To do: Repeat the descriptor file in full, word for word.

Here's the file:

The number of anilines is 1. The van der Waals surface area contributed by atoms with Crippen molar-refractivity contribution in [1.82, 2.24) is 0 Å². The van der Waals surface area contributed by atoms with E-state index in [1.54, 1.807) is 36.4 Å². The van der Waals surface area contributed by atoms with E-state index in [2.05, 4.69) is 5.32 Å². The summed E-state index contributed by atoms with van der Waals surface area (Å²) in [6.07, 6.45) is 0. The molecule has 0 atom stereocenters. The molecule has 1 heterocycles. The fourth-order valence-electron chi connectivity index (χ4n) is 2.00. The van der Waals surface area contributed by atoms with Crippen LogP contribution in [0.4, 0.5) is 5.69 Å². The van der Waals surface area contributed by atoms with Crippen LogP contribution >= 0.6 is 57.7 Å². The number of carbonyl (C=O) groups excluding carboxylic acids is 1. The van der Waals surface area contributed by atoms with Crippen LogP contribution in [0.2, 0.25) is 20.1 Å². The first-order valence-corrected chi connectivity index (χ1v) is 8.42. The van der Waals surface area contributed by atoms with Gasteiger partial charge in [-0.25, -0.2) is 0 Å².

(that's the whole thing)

The number of anilines is 1. The van der Waals surface area contributed by atoms with Crippen molar-refractivity contribution in [1.82, 2.24) is 0 Å². The van der Waals surface area contributed by atoms with E-state index in [1.54, 1.807) is 36.4 Å². The van der Waals surface area contributed by atoms with E-state index in [2.05, 4.69) is 5.32 Å². The summed E-state index contributed by atoms with van der Waals surface area (Å²) in [6.07, 6.45) is 0. The molecule has 0 atom stereocenters. The molecule has 1 heterocycles. The fourth-order valence-electron chi connectivity index (χ4n) is 2.00. The van der Waals surface area contributed by atoms with Crippen LogP contribution in [0.4, 0.5) is 5.69 Å². The van der Waals surface area contributed by atoms with Crippen LogP contribution >= 0.6 is 57.7 Å². The number of carbonyl (C=O) groups excluding carboxylic acids is 1. The van der Waals surface area contributed by atoms with Crippen LogP contribution in [0.2, 0.25) is 20.1 Å². The first-order valence-corrected chi connectivity index (χ1v) is 8.42. The van der Waals surface area contributed by atoms with Gasteiger partial charge in [-0.25, -0.2) is 0 Å².